The Soda Mountain Wilderness, which was established in 2009, is divided by a powerline corridor into two pieces. The larger, western piece hosts some of the best known hikes in both this wilderness and in Southern Oregon: the Pacific Crest Trail (PCT), the Lone Pilot Trail, the Pilot Rock Trail, and the Boccard Point Trail. The eastern piece, where oak and pine forests transition into the state’s eastern desert, has no formal trails and is less well known. Jenny Creek, which has been suggested for Wild & Scenic River status, and the former Box O Ranch are perhaps the best known of the eastern area’s offerings. Having hiked extensively in the western piece, we decided to take advantage of our no-snow-yet-December to do a short reconn hike in the eastern piece, to the summit of Rosebud Mountain on the edge of the Oregon Gulch Research Natural Area, which is within the wilderness.
Access to this part of the wilderness is via Mill Creek Road (Bureau of Land Management (BLM) Road 40-3E-12.1) that leaves Highway 66 just west of the tiny hamlet of Lincoln, Oregon. Perversely, this dirt road was the only place where snow had found a home and there were spots where it was a comfort to be driving a high-clearance 4 x 4 truck (in summer, this road would be no problem for passenger cars). This road is gated at the wilderness boundary but we stopped short of that and parked just below Randcore Pass.
An old road – still shown on USGS topo maps and visible on Google Earth – heads due east from here. An easy to follow use trail now follows the fully decommissioned road prism.
In less than 0.5 miles, we came to a faint junction with another old road which we followed upward and eastward around the north side of Point 4301. Here we came upon tall pine forests,
and a veritable blizzard of bear tracks (and fresh bear poop) in what little snow there was here on the north-facing slopes.
It seemed the bear was heading toward Rosebud too, so we were following its tracks along the road until we veered off to start our ascent. The tracks didn’t look that fresh (but the poop did) but it was still a little creepy going along with them. We broke out of the trees just short of the mountain,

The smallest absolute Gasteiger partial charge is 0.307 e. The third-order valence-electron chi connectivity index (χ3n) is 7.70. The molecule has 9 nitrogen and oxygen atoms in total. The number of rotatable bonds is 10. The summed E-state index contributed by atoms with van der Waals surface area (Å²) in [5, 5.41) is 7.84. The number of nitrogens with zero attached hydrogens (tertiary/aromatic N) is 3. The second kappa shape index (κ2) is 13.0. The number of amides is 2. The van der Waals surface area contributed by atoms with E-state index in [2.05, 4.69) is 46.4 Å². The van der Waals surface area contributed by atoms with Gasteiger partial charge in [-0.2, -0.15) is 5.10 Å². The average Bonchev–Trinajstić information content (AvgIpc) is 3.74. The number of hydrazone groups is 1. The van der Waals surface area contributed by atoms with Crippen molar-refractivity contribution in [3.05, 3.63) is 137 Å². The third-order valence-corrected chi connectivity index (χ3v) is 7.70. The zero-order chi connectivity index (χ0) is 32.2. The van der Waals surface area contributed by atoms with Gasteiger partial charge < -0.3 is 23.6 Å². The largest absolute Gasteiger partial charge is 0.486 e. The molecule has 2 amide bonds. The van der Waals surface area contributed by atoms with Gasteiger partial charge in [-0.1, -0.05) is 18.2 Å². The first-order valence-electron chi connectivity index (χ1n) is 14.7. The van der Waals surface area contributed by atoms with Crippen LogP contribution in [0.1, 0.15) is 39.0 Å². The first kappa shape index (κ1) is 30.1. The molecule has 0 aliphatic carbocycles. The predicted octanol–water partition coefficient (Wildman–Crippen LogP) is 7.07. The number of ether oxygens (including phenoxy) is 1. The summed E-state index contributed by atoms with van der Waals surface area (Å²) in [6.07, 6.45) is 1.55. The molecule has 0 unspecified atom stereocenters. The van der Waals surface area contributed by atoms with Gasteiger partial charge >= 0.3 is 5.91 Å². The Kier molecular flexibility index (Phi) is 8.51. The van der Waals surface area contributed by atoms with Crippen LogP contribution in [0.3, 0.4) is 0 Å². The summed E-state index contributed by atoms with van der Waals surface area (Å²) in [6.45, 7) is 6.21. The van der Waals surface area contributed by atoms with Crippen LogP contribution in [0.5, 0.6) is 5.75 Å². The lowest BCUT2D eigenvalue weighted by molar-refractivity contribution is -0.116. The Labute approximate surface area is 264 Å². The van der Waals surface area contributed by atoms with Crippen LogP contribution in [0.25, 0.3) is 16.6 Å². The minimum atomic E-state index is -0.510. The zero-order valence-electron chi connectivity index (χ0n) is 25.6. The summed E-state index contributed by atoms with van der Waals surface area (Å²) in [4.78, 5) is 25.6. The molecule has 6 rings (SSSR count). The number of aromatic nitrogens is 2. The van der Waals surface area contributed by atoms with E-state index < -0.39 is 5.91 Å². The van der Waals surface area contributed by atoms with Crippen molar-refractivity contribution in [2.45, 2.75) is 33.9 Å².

and climbed its open, grass-covered slopes up to a little stand of trees on its broad summit. This would be a pleasant place to camp if you brought water up with you.
From the southeastern edge of the summit, we could look down on the Jenny Creek drainage and the former Box O Ranch. The BLM acquired the 1,200-acre ranch via a fair-market land exchange in 1995 and has been undertaking restoration work along Jenny Creek ever since. It is now included in the Soda Mountain Wilderness.
To the north we could just see the tip of Mount McLoughlin,
and to the south, despite some haze and glare, Mount Shasta.
We dropped southwest off the summit with the idea of going cross-country around the south side of Point 4301 back to Randcore Pass. This is easy country to travel in, particularly if you find an obviously well-used deer trail waiting for you on the saddle just west of the peak.
After a very short piece of perhaps “true” cross-country,
we re-connected with the old road we’d started in on,
and followed that back to Randcore Pass. A short (3.7 miles; 700 feet of elevation gain) hike but a great introduction to a new piece of a beloved wilderness. There are other old decommissioned roads here (and deer trails too) and we’re making plans to come back in the Spring and do some more extensive hiking. Today’s hike was short enough for us to have lunch at the Green Springs Inn on Highway 66. Excellent food and pie!BACK TO HOME PAGE